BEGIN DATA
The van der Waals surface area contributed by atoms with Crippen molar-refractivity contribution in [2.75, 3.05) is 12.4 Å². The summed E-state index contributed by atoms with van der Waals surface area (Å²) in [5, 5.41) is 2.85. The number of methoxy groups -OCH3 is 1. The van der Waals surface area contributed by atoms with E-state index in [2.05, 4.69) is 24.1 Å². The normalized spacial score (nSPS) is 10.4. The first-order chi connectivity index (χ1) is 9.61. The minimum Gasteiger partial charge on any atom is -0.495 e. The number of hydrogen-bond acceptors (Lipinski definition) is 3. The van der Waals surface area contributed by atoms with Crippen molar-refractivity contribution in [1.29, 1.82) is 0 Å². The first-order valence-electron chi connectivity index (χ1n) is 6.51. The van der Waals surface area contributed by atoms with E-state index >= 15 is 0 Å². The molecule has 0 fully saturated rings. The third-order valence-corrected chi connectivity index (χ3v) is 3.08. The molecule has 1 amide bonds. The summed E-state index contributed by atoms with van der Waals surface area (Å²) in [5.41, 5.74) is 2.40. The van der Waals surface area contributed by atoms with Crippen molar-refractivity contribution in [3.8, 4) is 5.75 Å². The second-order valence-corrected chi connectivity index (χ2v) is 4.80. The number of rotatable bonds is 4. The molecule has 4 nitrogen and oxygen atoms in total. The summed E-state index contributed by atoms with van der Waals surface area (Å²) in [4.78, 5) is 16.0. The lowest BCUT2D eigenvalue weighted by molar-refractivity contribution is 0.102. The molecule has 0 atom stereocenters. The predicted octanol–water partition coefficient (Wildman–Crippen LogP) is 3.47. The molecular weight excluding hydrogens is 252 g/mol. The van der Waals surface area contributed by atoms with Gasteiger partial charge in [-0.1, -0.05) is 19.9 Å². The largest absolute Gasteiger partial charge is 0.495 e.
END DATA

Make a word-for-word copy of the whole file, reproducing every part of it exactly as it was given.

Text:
The van der Waals surface area contributed by atoms with Crippen molar-refractivity contribution in [2.75, 3.05) is 12.4 Å². The summed E-state index contributed by atoms with van der Waals surface area (Å²) in [5, 5.41) is 2.85. The number of methoxy groups -OCH3 is 1. The van der Waals surface area contributed by atoms with E-state index in [2.05, 4.69) is 24.1 Å². The normalized spacial score (nSPS) is 10.4. The first-order chi connectivity index (χ1) is 9.61. The minimum Gasteiger partial charge on any atom is -0.495 e. The number of hydrogen-bond acceptors (Lipinski definition) is 3. The van der Waals surface area contributed by atoms with Crippen molar-refractivity contribution in [1.29, 1.82) is 0 Å². The first-order valence-electron chi connectivity index (χ1n) is 6.51. The van der Waals surface area contributed by atoms with E-state index >= 15 is 0 Å². The molecule has 0 fully saturated rings. The third-order valence-corrected chi connectivity index (χ3v) is 3.08. The molecule has 1 amide bonds. The summed E-state index contributed by atoms with van der Waals surface area (Å²) in [5.41, 5.74) is 2.40. The van der Waals surface area contributed by atoms with Crippen molar-refractivity contribution in [3.8, 4) is 5.75 Å². The second-order valence-corrected chi connectivity index (χ2v) is 4.80. The number of rotatable bonds is 4. The molecule has 4 nitrogen and oxygen atoms in total. The summed E-state index contributed by atoms with van der Waals surface area (Å²) in [4.78, 5) is 16.0. The lowest BCUT2D eigenvalue weighted by molar-refractivity contribution is 0.102. The molecule has 0 atom stereocenters. The predicted octanol–water partition coefficient (Wildman–Crippen LogP) is 3.47. The molecular weight excluding hydrogens is 252 g/mol. The van der Waals surface area contributed by atoms with Gasteiger partial charge in [-0.1, -0.05) is 19.9 Å². The largest absolute Gasteiger partial charge is 0.495 e.